I started writing when I was young, maybe around primary school. I loved creating stories and usually had illustrations that accompanied the fantastic tales of magical horses and snarky dragons.

What kind of genres to you write?

I enjoy making things up, so all things paranormal interest me. I also like a tasty romance. My first big story was a bloated fantasy mess, called Bane of the Flamebird. I wrote it in high school in my lunch break. It was about a girl in high school (cough, cough) who gets transported to a magical fantasy land. Once there, she had to find some magic McGuffin to get back home.
When did you start writing Chaos Born?
I wrote Chaos in 2008, when doing Year of the Novel with Kim Wilkins. It was originally straight up fantasy, and written in third person. After it was finished, I let it rest while I tinkered on other stories. Then I gravitated back to the story, because I’d had a lot of fun creating the world and the characters, but knew the story wasn’t quite right. In particular, the protagonist, Lora Blackgoat, was flat and uninteresting. So I re-wrote the story from her point of view and she emerged as a cranky anti-heroine that I found hilarious to write.

Do you have other novels in progress or is Chaos Born you first? (If you have others tell us a bit about those).

Other than a few short stories and book 2 in The Chronicles of Applecross series, I’ve been working on a sexy paranormal romance. The working title is Biker Werewolves in Tasmania and involves an ex-homicide detective who comes to her home town to recuperate after job burn-out, and a disgraced werewolf pack enforcer.

The Weald is a very fantastic place, with creatures from legend, steampunk, magic, half-angels and religion all blended in. Was this how it started out for you or did you end up with that mix?

The world evolved as I edited the story, but the creatures from legend and the religious aspect were always there. I used a few techniques I found online to flesh the world out more and did up a kind of scrapbook to help visualise what Harken City looked like. I wanted the city to be fantastic, but in a realistic sense.

Lora is such a likable but flawed character. She sounded fun to write? How long and how hard was it to get her just so?
Lora took a while to develop. I knew the type of anti-heroine I wanted, but she was difficult to get a handle on at first. The male characters came easier to me, while Lora read very flat. But I persevered and finally her voice came through after I re-wrote the story from her POV.

Her circumstances are quite out of the ordinary even for an urban type fantasy or even fantasy. She was adopted by a Satyr and an elf witch. I’m sorry to ask this question but how do you think that shit up?

Not sure. Though I didn’t have a television set when I was a kid, and had no brothers or sisters until I was seven years old. So I read. A lot. I used to wake up at 4 am so I could read more. I was also a huge C.S. Lewis and Robert Jordan fan-girl.

So how many goes did it take for Chaos Born to get accepted?
I submitted Chaos Born to publishers and agents when they had their doors open. Took about a year of rejections until it was accepted for publication by Escape Publishing, which was VERY exciting.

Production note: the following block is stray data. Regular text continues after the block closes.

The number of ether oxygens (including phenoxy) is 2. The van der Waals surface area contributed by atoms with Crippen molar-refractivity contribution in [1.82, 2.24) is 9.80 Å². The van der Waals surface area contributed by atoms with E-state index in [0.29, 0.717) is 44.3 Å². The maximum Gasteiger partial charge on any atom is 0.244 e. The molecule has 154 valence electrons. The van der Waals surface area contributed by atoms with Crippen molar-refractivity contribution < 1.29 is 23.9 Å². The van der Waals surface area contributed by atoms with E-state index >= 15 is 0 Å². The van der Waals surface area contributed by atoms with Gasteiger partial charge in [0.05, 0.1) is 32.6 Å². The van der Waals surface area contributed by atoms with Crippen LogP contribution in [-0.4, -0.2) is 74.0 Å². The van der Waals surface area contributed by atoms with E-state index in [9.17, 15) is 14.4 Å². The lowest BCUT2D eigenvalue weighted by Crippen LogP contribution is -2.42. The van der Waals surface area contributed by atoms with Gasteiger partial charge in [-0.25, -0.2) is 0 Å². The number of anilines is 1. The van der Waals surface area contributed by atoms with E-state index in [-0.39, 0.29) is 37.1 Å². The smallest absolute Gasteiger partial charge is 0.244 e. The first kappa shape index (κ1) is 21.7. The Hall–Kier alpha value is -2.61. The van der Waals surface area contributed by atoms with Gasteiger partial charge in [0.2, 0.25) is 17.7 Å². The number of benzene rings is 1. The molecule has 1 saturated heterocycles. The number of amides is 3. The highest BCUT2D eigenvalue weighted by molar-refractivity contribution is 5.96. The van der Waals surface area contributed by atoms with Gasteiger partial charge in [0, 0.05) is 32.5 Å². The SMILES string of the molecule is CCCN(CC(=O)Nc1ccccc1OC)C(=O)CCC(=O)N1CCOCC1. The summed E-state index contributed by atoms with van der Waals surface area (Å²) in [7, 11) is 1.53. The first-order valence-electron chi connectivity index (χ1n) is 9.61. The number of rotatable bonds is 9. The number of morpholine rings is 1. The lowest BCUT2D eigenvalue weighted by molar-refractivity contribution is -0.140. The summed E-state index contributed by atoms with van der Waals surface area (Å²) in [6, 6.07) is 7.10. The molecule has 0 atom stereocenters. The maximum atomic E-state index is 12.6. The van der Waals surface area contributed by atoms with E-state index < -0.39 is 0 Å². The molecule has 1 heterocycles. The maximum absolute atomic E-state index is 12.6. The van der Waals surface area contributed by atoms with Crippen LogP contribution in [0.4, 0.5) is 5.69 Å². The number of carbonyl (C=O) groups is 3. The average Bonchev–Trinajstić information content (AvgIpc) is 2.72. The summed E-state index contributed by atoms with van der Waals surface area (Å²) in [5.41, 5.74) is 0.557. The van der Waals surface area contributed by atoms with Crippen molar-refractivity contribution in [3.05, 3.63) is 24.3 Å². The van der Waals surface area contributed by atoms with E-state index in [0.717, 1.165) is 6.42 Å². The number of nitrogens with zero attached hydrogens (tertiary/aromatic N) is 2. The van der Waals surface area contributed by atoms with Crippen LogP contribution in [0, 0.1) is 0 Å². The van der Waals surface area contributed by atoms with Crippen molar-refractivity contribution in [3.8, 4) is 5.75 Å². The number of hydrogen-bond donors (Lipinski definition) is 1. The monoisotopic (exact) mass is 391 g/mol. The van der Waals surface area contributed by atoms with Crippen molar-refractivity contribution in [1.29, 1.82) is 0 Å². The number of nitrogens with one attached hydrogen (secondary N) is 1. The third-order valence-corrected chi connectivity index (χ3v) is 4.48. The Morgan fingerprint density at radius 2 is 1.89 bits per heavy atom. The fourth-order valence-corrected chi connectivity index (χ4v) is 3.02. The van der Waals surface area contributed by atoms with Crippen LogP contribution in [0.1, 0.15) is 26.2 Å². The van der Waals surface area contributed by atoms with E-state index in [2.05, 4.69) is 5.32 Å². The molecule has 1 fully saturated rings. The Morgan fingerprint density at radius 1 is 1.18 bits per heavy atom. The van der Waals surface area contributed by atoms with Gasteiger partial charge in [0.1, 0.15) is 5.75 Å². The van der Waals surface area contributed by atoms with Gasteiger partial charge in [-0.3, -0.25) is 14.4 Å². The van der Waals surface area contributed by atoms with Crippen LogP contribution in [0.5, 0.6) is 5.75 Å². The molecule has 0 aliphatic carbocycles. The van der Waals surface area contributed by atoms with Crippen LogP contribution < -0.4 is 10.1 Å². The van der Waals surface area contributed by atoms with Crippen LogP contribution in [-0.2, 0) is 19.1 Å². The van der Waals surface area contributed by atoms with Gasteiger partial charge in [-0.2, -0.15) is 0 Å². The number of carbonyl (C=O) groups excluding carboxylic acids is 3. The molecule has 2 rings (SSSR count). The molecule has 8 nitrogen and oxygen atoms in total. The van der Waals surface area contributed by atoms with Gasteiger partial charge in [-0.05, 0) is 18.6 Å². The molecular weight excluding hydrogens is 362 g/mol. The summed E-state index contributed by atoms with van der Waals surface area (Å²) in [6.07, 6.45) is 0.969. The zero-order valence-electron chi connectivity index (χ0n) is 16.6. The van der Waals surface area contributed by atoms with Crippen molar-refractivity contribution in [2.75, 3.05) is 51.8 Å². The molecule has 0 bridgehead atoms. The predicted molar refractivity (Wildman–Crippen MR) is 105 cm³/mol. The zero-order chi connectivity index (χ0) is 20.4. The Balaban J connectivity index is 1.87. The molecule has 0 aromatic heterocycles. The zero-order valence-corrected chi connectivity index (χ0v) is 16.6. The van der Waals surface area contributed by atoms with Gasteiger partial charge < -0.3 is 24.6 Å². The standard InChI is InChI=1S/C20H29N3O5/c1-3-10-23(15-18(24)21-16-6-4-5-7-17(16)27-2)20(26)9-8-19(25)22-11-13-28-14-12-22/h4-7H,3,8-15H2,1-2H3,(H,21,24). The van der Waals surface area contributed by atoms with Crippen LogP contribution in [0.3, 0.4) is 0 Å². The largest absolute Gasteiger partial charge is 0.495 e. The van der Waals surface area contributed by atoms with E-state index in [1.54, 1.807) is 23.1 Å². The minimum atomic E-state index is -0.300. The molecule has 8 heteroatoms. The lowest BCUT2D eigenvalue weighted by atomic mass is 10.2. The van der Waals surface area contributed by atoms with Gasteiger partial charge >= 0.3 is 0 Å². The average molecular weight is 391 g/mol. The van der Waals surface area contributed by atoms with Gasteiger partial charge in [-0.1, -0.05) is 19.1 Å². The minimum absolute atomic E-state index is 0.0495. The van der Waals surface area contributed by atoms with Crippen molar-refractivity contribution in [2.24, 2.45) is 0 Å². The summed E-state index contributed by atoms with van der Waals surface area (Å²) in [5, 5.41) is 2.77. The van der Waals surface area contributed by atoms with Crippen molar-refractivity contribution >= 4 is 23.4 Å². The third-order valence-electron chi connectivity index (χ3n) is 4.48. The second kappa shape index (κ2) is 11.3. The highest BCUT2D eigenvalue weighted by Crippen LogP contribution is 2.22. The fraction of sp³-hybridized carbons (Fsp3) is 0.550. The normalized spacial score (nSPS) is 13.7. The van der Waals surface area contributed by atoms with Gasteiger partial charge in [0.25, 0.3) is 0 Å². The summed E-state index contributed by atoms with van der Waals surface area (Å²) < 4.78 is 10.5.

How did you manage to get through the disappointments? Did you have mentors and support groups to keep your spirits high?
I’m a member of a writing group called Sisters of the Pen and their support was fantastic. Chaos Born was a finalist in the 2010 Hachette/Queensland Writers Centre Manuscript Development Program. While Hachette didn’t pick Chaos up for publication, it was validation that I had a good story. The constant rejections were depressing, but I always managed to bounce back.

Where did you hear about the opportunity with Escape Publishing?

At the 2012 Romance Writers Convention at the Gold Coast. A panel of publishers pitched to the conference on why writers should submit their manuscripts to them. After hearing the Escape editor say they had a two week response time, I jumped at the chance to submit.

How did it feel to have Escape Publishing accept the MS?

Pretty awesome. It happened very fast and took a long time to sink in.
I believe you are working on a sequel? Can you give us any hints (without spoiling Chaos Born?)
The second story revolves around Lora killing a crazed griorwolf in self-defense. His grieving mother hires Lora to find out what happened to her son to turn him into a killer. Lora’s investigations put her into the crosshairs of the violent Reaper Street Gang and a corrupt city official with a taste for blood sport. Lora’s relationship with Roman deepens, and Seth, alarmed at the deepening affection between the two, redoubles his efforts to win Lora.

Thank you Rebekah for taking the time to be interviewed. I just hope you know that you interrupted my writing today ( on my writing day) because I had to finish the book. Now I have to hang out for the next one. I know you won’t mind, Rebekah, if I say I have a girl crush on Lora.

Here is a shot of Kate Cuthbert and Rebekah resting their feet after a hard day during the launch of Harlequin Escape in Sydney on 14  November.

Kate Cuthbert and Rebekah Turner